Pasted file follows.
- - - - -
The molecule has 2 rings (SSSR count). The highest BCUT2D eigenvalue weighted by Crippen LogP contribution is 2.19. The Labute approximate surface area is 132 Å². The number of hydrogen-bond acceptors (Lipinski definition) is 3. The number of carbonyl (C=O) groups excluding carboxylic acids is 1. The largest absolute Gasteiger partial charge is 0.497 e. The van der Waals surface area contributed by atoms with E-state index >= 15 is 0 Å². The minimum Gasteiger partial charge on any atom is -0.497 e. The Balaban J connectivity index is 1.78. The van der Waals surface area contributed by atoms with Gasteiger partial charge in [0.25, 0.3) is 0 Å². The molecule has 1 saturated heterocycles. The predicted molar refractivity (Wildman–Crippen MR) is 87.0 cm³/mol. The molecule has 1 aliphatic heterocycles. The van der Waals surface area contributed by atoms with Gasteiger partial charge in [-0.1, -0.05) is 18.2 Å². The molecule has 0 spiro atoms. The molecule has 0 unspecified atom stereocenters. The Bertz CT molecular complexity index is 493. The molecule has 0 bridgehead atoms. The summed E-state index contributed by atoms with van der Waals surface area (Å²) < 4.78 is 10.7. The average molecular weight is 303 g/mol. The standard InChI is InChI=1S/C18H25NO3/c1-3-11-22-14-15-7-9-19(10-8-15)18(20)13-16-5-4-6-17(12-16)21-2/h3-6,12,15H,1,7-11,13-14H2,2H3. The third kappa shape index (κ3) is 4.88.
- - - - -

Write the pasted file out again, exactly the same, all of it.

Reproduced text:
The molecule has 2 rings (SSSR count). The highest BCUT2D eigenvalue weighted by Crippen LogP contribution is 2.19. The Labute approximate surface area is 132 Å². The number of hydrogen-bond acceptors (Lipinski definition) is 3. The number of carbonyl (C=O) groups excluding carboxylic acids is 1. The largest absolute Gasteiger partial charge is 0.497 e. The van der Waals surface area contributed by atoms with E-state index >= 15 is 0 Å². The minimum Gasteiger partial charge on any atom is -0.497 e. The Balaban J connectivity index is 1.78. The van der Waals surface area contributed by atoms with Gasteiger partial charge in [0.25, 0.3) is 0 Å². The molecule has 1 saturated heterocycles. The predicted molar refractivity (Wildman–Crippen MR) is 87.0 cm³/mol. The molecule has 1 aliphatic heterocycles. The van der Waals surface area contributed by atoms with Gasteiger partial charge in [-0.1, -0.05) is 18.2 Å². The molecule has 0 spiro atoms. The molecule has 0 unspecified atom stereocenters. The Bertz CT molecular complexity index is 493. The molecule has 0 bridgehead atoms. The summed E-state index contributed by atoms with van der Waals surface area (Å²) < 4.78 is 10.7. The average molecular weight is 303 g/mol. The standard InChI is InChI=1S/C18H25NO3/c1-3-11-22-14-15-7-9-19(10-8-15)18(20)13-16-5-4-6-17(12-16)21-2/h3-6,12,15H,1,7-11,13-14H2,2H3. The third kappa shape index (κ3) is 4.88.